The then opposition opposed this tooth-and-nail throughout the latter part of 1986. The legislation didn’t pass until the 28th of November in the Senate and the 3rd of December in the House of Representatives, it was assented to on the 6th of December, the first commission disappeared on the 9th., and this commission began on the 10th. Nonetheless, the battle over the commission wasn’t quite over. In 1987 the Howard-led opposition went into the election with a policy of abolishing the commission. And the Peacock-led opposition did the same in the election in 1990. The change of mind by the Coalition parties only resulted from more liberal leadership under John Hewson so that in 1993 the Coalition parties committed to the continuation of the Commission.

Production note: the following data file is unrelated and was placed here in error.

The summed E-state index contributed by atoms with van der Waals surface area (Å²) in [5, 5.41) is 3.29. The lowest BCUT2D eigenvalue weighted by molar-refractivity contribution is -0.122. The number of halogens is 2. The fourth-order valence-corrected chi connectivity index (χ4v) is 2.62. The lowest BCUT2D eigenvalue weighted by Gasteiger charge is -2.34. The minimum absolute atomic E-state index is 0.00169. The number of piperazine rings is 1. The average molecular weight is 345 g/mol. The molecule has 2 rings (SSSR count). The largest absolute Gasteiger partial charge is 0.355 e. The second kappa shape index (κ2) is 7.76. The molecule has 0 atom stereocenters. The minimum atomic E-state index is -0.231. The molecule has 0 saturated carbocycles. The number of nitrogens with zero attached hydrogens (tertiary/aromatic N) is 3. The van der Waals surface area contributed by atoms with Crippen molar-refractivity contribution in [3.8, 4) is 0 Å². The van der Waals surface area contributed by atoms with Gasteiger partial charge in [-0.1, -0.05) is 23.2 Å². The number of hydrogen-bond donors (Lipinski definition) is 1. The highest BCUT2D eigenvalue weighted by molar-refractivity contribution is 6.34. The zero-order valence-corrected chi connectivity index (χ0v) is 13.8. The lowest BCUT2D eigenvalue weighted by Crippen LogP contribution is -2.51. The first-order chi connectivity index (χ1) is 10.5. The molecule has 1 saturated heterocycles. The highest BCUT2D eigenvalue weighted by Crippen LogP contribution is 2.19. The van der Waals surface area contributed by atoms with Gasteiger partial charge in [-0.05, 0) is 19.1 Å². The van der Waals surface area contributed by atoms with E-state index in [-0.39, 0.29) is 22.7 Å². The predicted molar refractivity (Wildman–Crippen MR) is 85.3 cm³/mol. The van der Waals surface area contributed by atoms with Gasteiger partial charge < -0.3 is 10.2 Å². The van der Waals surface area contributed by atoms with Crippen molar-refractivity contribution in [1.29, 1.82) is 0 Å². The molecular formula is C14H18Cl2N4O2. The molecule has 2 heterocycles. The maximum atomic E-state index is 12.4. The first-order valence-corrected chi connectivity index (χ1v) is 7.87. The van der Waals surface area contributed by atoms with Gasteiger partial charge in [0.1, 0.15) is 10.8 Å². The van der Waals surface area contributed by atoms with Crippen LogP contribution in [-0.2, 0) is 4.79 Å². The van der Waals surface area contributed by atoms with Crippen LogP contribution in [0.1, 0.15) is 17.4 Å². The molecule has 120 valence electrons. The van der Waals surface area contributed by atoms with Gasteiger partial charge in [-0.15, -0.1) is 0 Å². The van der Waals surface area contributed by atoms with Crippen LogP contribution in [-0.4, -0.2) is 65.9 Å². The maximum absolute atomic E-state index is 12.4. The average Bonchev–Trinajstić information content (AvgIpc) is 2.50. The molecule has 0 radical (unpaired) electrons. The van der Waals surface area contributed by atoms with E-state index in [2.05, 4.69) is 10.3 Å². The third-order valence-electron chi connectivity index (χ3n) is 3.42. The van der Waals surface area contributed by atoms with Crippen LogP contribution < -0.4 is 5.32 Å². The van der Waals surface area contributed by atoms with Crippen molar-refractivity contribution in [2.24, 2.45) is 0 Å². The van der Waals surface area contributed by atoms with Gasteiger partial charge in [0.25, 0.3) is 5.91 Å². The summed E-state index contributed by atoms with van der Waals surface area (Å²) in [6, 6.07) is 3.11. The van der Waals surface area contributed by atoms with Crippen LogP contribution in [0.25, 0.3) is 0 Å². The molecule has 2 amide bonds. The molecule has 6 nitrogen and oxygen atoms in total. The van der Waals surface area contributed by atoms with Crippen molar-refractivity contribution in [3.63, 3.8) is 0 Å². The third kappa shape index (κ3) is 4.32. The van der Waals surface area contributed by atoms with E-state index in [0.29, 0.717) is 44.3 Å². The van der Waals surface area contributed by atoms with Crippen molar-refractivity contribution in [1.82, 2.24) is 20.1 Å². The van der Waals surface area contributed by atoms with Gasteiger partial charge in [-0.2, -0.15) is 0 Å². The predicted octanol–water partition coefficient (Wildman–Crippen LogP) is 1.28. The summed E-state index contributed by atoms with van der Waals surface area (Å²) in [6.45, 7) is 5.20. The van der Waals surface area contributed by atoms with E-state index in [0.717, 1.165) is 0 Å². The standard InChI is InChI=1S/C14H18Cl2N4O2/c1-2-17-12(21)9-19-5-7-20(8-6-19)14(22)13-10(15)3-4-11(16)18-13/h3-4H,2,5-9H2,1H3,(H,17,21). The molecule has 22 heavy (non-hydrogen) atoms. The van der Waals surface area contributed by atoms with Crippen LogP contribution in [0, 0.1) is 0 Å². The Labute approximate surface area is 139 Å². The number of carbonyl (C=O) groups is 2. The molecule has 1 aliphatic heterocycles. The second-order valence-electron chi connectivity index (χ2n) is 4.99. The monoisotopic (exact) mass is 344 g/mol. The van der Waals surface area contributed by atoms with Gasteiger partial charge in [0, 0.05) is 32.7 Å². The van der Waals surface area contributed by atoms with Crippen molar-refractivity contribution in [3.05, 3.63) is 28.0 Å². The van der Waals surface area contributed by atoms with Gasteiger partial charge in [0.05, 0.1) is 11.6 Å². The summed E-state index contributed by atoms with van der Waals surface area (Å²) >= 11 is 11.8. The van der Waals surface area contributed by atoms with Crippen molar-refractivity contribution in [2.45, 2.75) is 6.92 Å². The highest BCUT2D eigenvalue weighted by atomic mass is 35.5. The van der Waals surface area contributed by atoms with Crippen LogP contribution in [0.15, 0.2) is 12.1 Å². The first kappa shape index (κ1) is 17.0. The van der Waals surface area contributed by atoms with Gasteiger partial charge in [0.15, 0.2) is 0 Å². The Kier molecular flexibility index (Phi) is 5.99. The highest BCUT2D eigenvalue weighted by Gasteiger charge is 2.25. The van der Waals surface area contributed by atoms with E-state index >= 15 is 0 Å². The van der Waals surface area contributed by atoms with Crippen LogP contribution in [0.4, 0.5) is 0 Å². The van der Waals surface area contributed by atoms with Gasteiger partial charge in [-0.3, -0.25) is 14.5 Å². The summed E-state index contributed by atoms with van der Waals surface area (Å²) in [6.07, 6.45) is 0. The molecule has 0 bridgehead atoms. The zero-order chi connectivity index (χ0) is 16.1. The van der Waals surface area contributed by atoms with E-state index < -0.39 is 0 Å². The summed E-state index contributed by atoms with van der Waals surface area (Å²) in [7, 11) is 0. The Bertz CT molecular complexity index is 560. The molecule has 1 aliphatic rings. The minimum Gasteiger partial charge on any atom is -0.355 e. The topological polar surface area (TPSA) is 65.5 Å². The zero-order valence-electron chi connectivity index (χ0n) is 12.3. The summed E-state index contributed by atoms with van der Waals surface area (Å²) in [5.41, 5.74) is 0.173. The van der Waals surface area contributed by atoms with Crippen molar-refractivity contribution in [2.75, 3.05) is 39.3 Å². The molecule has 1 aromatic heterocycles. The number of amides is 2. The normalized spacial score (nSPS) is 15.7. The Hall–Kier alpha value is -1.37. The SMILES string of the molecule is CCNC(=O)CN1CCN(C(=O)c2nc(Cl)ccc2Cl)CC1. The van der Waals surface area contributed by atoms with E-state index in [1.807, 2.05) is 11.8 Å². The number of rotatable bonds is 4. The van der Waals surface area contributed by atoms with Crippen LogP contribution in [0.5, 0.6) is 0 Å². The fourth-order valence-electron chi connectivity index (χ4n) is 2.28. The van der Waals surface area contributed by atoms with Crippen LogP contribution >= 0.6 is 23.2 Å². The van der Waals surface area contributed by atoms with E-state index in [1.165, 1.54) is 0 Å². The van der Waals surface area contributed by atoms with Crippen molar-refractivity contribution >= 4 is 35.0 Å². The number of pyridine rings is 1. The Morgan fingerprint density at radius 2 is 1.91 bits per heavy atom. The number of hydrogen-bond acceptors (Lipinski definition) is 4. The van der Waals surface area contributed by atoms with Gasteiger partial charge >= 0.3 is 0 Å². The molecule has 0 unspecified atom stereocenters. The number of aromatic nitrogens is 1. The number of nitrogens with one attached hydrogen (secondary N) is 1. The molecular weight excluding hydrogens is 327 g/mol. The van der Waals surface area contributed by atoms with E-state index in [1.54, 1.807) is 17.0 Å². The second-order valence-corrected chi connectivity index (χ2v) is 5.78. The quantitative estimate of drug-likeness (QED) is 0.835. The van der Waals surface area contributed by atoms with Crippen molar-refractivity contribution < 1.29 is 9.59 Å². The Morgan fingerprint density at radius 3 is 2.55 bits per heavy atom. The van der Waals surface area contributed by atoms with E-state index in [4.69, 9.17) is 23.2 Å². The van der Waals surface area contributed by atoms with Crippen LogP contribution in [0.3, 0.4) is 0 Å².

The Commission started its work at the end of 1986. It wasn’t long before it ran into trouble with the Labor Government that had established it. The first big tiff was in the debate about a proposed ‘Australia card’. This was a proposal to establish an identity card for all Australians. The Government were firmly committed to it and the Commission gave the advice that the enactment of legislation for an ‘Australia card’ would be a violation of international human rights obligations. That advice was not well received. The then Human Rights Commissioner Brian Burdekin was confronted by the responsible minister and invited to resign. The ‘Australia card’ was not adopted and instead we got a Privacy Act.

The question of discrimination was there from the beginning, as was the question of whose rights anti-discrimination law existed to protect.